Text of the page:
The Odyssey


Books 17 to 20

Book 17 Summary

Telemachus leaves the swineherd’s hut to return to the palace, where he is greeted joyfully by his faithful nurse and then by Penelope. Telemachus gives his happy mother news of his journey. The soothsayer, Theoclymenus, whom Telemachus brought back with him, prophesies that Odysseus has returned to Ithaca and is preparing his next action. Penelope hopes that the soothsayer is correct, but does not quite believe it.

Meanwhile, Eumaeus walks into town with Odysseus, who is still disguised as an old beggar. There they are harassed by Melanthius, a brash goatherd. Odysseus also encounters his faithful old dog, Argos, who, with his canine instincts, sees past Odysseus’s disguise and recognizes his former master. Eumaeus and Odysseus go to the palace, where they are greeted with scorn by Antinous and the other suitors. Odysseus insults Antinous, who then throws a stool at him. Penelope is horrified at this cruel treatment of the poor beggar. She tells Eumaeus to bring the beggar to her so that she can question him for any news of her husband. Odysseus sends Eumaeus back to Penelope with the message that they should postpone their meeting until sunset so that the suitors will not interfere. Eumaeus then leaves the palace to tend his swine, leaving Odysseus and Telemachus together with the suitors.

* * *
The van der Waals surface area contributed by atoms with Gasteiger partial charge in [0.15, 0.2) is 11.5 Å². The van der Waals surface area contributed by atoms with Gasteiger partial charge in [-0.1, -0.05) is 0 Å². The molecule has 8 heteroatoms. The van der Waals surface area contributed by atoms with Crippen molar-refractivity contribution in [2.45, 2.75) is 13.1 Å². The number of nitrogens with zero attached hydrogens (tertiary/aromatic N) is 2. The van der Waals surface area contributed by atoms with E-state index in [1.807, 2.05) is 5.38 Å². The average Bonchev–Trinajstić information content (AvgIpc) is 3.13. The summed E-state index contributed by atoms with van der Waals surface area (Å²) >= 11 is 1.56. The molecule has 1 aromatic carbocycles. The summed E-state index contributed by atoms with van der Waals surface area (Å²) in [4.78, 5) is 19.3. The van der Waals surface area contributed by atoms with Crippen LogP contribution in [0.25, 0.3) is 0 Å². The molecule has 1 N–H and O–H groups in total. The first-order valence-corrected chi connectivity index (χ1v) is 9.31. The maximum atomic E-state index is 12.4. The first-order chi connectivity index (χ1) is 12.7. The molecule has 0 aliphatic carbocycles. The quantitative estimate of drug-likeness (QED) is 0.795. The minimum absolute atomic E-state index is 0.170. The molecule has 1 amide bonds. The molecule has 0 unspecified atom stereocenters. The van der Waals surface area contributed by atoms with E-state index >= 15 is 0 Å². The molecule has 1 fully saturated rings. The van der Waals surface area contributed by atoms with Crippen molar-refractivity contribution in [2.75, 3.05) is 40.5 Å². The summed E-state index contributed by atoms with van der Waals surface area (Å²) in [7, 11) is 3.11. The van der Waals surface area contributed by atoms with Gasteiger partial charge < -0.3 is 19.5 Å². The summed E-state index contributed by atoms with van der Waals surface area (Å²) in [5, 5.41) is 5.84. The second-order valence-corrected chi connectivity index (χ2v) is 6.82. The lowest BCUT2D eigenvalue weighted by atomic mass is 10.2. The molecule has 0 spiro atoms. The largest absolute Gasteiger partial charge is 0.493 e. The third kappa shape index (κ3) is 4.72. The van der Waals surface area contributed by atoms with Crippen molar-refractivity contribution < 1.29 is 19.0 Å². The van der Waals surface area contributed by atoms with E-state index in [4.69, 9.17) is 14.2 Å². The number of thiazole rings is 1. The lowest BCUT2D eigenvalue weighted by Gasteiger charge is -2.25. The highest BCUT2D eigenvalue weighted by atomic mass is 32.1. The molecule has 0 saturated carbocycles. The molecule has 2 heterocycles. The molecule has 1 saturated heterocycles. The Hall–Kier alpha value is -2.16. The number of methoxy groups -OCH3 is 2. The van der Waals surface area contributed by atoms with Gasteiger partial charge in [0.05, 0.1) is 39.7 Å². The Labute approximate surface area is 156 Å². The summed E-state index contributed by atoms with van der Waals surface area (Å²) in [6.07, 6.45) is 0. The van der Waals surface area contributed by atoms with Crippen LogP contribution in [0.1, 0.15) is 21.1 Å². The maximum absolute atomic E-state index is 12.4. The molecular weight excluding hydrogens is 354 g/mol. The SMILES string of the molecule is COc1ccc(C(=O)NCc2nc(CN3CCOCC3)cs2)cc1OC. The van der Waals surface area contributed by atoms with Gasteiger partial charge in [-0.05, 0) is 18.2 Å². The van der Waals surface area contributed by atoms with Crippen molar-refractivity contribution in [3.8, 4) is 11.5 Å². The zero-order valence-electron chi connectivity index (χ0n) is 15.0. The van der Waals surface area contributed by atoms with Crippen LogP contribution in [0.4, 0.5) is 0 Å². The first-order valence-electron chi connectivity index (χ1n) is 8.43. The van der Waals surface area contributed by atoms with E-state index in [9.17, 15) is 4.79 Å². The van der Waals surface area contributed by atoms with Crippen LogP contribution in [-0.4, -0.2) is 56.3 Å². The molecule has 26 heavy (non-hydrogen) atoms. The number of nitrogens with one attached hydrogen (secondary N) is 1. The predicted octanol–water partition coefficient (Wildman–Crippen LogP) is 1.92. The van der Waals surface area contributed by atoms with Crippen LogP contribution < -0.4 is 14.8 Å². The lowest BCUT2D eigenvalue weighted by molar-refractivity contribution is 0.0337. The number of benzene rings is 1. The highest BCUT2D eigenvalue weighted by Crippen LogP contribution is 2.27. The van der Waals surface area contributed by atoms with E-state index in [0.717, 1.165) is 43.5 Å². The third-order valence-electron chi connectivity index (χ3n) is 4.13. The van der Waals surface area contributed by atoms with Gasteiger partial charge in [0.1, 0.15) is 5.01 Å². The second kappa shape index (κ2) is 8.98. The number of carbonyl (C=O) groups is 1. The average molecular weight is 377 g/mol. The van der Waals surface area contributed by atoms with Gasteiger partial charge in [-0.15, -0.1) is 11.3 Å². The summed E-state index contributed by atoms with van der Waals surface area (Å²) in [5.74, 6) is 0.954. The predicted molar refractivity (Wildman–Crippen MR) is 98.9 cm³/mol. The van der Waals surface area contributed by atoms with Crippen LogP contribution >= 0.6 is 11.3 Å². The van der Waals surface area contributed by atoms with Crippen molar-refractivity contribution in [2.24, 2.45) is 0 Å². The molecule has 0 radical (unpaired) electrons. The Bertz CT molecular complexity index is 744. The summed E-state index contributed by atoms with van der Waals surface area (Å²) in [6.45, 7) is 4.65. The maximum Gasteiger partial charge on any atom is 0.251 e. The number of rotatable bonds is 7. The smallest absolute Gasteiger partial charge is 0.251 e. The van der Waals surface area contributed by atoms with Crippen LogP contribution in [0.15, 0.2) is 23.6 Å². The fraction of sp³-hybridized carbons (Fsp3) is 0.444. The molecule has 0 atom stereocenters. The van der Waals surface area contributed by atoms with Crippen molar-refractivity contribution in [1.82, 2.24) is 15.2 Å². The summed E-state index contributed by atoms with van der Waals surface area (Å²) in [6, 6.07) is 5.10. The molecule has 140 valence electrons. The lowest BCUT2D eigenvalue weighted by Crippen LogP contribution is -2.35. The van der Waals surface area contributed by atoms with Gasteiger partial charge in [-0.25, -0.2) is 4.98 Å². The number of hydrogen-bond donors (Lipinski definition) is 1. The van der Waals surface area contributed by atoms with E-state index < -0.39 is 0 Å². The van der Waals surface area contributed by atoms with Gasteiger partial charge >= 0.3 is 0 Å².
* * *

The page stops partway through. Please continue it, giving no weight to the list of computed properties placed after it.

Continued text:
Book 18 Summary

Irus, an argumentative beggar whom the suitors find amusing, enters the palace and insults Odysseus. For entertainment, Antinous puts both beggars into a boxing ring against one another. Although Odysseus still appears old and frail, Athena gives him increased strength and he easily defeats Irus. Amphinomus, the least despicable of the suitors, congratulates Odysseus and drinks to his health. Taking pity on the man, who is clearly not as evil as the other suitors, Odysseus attempts to warn him that vengeance will soon fall upon the suitors and that he should get away from the palace. Although these words fill Amphinomus with dread, he does not leave. Unbeknownst to him, Athena...

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Essays About The Odyssey